For Email Marketing you can trust

Enter Laughing

 Chris Dwan in Enter Laughing     Photos:  Carol Rosegg

Enter Laughing

                            by Deirdre Donovan 

The York Theatre Company is well-known for bringing new musical theater works to its boards.  But in celebration of their 50thanniversary year, the company delves into their past and dusts off one of their sparkling gems:  Enter Laughing.

 With a book by Joseph Stein, and music and lyrics by Stan Daniels, the musical is wearing its age well.  Stuart Ross, who directs, gets it right with a talented cast, assembling a number of veteran actors and some up-and-comers.  No, not everything is seamless in his blocking.  But considering he’s staging ten musical numbers in Act 1 alone, he manages to keep the action going.

 Alison Fraser

 If you missed its former runs at the York Theatre-- twice in the Mufti series and twice more on the main stage--and need a refresher, here’s the story in brief:  Set in the late 1930s, a young aspiring actor David Kolowitz (Chris Dwan) attempts to free himself from his over-protective parents who want him to be a pharmacist.  He has delusions of becoming a famous actor, and when he auditions and actually lands a part in a show, he finds himself in over his head and in the arms of attractive women.  As rehearsals begin, so does the hilarity.  And David’s geekiness can only be outdone by his faith in show business and its magical power to lift spirits, detonate laughs, and bring joy to audiences.

 Chris Dwan has few New York stage credits but his present performance suggests that we’ll be seeing him on many more Gotham stages.  He delivers a rib-tickling portrait as a wannabe actor who suddenly finds the door opening to a possible career in show business.  With 15 wacky songs to fuel the fun, one can only lean in and enjoy the ride.

 The musical began its life as So Long, 174thStreet in 1976, a flop that closed after 16 performances.  In a New York Times review, Clive Barnes resisted the temptation to say “So Long!” to the new musical but dismissed it as a formula show with music and lyrics that didn’t work.  It wouldn’t be the last word on the entertainment, however.  Thanks to the York Theatre Company’s 2008 production—with a few tweakings to the original—it became the darling of the critics, renamed as Enter Laughing.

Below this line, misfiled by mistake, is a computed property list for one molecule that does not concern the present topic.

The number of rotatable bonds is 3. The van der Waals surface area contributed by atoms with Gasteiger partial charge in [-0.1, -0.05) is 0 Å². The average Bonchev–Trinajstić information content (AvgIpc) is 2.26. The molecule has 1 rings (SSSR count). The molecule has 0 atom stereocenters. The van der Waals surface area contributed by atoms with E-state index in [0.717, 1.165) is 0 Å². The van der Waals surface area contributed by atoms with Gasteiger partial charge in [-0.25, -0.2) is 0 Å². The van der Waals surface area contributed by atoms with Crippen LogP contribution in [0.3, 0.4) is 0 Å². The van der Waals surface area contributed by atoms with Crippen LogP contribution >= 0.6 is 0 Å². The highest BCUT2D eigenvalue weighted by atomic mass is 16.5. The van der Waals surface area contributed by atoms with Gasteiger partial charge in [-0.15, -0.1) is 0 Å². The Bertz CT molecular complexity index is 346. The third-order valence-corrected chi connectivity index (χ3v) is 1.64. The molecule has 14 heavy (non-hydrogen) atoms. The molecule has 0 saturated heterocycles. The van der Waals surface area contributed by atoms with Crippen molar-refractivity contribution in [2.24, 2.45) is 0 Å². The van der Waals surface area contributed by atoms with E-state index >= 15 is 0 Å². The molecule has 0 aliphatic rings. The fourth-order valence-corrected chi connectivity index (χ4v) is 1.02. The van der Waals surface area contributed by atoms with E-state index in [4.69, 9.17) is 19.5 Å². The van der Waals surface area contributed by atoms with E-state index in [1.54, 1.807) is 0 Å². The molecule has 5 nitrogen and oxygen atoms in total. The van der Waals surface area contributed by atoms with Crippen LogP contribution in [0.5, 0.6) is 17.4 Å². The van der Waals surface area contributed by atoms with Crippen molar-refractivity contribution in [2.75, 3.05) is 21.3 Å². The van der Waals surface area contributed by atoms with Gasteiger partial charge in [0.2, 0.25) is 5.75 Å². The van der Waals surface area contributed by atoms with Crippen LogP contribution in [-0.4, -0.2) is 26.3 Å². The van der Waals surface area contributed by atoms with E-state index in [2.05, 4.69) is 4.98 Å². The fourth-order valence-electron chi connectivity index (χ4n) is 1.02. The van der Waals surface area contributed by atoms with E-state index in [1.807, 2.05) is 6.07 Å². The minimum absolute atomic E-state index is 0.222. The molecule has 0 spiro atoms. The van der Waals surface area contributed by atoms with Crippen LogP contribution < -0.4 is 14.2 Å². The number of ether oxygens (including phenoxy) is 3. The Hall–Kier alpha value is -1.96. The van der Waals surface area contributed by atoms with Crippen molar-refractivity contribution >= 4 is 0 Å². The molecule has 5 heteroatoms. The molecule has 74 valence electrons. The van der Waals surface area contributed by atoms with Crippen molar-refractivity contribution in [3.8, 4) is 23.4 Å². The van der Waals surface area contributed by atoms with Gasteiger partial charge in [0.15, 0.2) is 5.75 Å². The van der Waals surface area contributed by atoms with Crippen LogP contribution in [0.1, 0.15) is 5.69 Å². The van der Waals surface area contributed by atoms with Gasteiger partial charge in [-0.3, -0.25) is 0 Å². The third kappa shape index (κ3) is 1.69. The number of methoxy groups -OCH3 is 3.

David Schramm

 Why such a reversal of opinion on the musical?  Who knows.  But there’s no question that Daniels’ music and lyrics are delighting audiences in its current iteration.  David Schramm’s bawdy rendering of the “The Butler’s Song” is the real show-stopper.  But several other numbers are appealing too, among them Alison Fraser’s guilt-inducing ”If You Want to Break Your Mother’s Heart” and the duet by Fray DeMattis and Robert Picardo “Hot Cha Cha” that wittily scolds youth for kicking up its heels too often and failing to confront the more serious realities of life.

 The romantic duet “It’s Like” by Dwan and Allie Trimm is another funny number, as David reveals how romantically inexperienced he is with women.  His awkwardness will be more evident later as he meets up with his heart-throb Miss B (Dana Costello) and the leading lady Angela (Farah Alvin) who’s cast in the same downtown production as he is.

 The creative team shines with realistic scenery by James Morgan (and surprisingly adept surprise onstage appearance), lighting by Ken Billington and Jason Kantrowitz, and snappy choreography by Jennifer Paulson-Lee.  The vintage costumes by Tyler M. Holland look right out of the 30s, and visually enhance each characters’ idiosyncrasies.

 All in all, this revival of Enter Laughing is, if not perfect, a good investment of two hours of your life.  If it comes with a message, it surely must be that a flop can turn into a success—if the right artists get behind it and Lady Luck smiles.

 Through June 23rd.At the York Theatre Company, at St. Peter’s Church, 619 Lexington Avenue, Manhattan.

For more information, visit or phone box office (212) 935-5820.

Running Times:  2 hours and 30 minutes including intermission.